Sony drags down Loeb’s October returns (NYP)
Hedgie Dan Loeb’s long winning streak continued in October — although a 20 percent drop in his high-profile activist target Sony nearly wiped out his overall gain. Loeb’s Third Point hedge fund ended the month with a 1.2 percent gain, lagging the S&P 500’s 4.6 percent return. He is still up 19.4 percent for the year, according to a report to investors, a copy of which was reviewed by The Post.
Middle school coach fired for planning awards ceremony for teens at Hooters (NYDN)
An Oregon school football coach has been fired for planning an end-of-season bash for his young teen players at Hooters. Randy Burbach, who coached 12- to 14-year-olds at Corbett Middle School, thought the "breastaurant" would be the perfect place to celebrate. He booked out the Jantzen Beach branch — where scantily clad waitresses would serve players food and drink — for the glittering awards ceremony.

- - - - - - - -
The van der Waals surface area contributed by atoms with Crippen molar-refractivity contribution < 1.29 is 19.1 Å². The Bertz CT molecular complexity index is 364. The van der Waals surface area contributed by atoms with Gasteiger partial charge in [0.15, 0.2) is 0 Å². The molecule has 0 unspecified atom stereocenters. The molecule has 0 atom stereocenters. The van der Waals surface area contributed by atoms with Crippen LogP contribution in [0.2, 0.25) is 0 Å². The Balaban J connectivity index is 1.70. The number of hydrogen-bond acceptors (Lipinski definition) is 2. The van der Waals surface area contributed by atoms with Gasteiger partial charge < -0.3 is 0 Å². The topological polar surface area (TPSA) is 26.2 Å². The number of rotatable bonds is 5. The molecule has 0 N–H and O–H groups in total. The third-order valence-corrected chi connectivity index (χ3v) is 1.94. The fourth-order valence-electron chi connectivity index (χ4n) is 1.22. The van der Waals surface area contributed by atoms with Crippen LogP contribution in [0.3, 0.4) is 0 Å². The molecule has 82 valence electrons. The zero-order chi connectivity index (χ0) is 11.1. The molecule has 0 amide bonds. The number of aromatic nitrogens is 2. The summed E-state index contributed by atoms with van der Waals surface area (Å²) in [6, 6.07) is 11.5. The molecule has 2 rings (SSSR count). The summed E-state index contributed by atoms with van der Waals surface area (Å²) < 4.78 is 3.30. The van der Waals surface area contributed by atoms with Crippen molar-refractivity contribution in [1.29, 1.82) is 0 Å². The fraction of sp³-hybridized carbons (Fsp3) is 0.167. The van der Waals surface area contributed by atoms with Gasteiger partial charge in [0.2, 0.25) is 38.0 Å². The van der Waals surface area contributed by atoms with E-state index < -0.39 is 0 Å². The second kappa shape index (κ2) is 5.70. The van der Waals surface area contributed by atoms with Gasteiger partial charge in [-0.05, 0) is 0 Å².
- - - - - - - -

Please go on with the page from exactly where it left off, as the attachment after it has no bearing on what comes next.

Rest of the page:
But when details of the event became known, he faced the wrath of parents who demanded he change the location. When he refused — insisting the eatery is "not a strip club" — he was fired. The school district's athletic director JP Soulagnet wrote to parents on Monday. Slamming Burbach's poor judgment, he claimed he asked him to move the dinner "so families could attend and feel comfortable." Burbach, however, defended his decision by telling KGW News that Hooters is "perfectly appropriate" for families.
He now plans to press ahead with the event, without the district's backing, saying restaurant bosses are even footing the bill. "I believe this is a fine venue," he told Oregonlive.com. "It's not a strip club. If you have a dirty mind, you'll find dirt."
SAC Got Nailed, But Probe Of Cohen Continues (NYP)